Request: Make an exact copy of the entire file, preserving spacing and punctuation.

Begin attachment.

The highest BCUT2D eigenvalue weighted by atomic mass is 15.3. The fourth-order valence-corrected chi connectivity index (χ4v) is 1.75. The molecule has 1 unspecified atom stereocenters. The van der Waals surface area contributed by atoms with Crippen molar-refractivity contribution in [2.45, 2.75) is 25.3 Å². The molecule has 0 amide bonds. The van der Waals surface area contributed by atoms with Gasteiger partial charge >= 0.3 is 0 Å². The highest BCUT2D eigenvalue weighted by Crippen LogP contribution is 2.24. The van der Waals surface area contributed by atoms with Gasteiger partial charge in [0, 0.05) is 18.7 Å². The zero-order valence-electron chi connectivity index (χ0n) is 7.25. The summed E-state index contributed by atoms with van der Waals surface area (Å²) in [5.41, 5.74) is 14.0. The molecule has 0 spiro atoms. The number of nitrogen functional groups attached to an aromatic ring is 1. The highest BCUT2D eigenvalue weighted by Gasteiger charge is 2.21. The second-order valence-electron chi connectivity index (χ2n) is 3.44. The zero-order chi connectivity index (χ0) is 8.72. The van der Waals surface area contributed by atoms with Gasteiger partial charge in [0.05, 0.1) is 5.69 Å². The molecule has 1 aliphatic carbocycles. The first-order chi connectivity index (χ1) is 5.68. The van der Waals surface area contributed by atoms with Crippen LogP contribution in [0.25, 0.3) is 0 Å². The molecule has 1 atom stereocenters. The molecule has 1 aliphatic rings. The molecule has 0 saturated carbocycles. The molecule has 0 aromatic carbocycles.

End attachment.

The highest BCUT2D eigenvalue weighted by atomic mass is 15.3. The fourth-order valence-corrected chi connectivity index (χ4v) is 1.75. The molecule has 1 unspecified atom stereocenters. The van der Waals surface area contributed by atoms with Crippen molar-refractivity contribution in [2.45, 2.75) is 25.3 Å². The molecule has 0 amide bonds. The van der Waals surface area contributed by atoms with Gasteiger partial charge >= 0.3 is 0 Å². The highest BCUT2D eigenvalue weighted by Crippen LogP contribution is 2.24. The van der Waals surface area contributed by atoms with Gasteiger partial charge in [0, 0.05) is 18.7 Å². The zero-order valence-electron chi connectivity index (χ0n) is 7.25. The summed E-state index contributed by atoms with van der Waals surface area (Å²) in [5.41, 5.74) is 14.0. The molecule has 0 spiro atoms. The number of nitrogen functional groups attached to an aromatic ring is 1. The highest BCUT2D eigenvalue weighted by Gasteiger charge is 2.21. The second-order valence-electron chi connectivity index (χ2n) is 3.44. The zero-order chi connectivity index (χ0) is 8.72. The van der Waals surface area contributed by atoms with Gasteiger partial charge in [0.05, 0.1) is 5.69 Å². The molecule has 1 aliphatic carbocycles. The first-order chi connectivity index (χ1) is 5.68. The van der Waals surface area contributed by atoms with Crippen LogP contribution in [0.25, 0.3) is 0 Å². The molecule has 1 atom stereocenters. The molecule has 1 aliphatic rings. The molecule has 0 saturated carbocycles. The molecule has 0 aromatic carbocycles.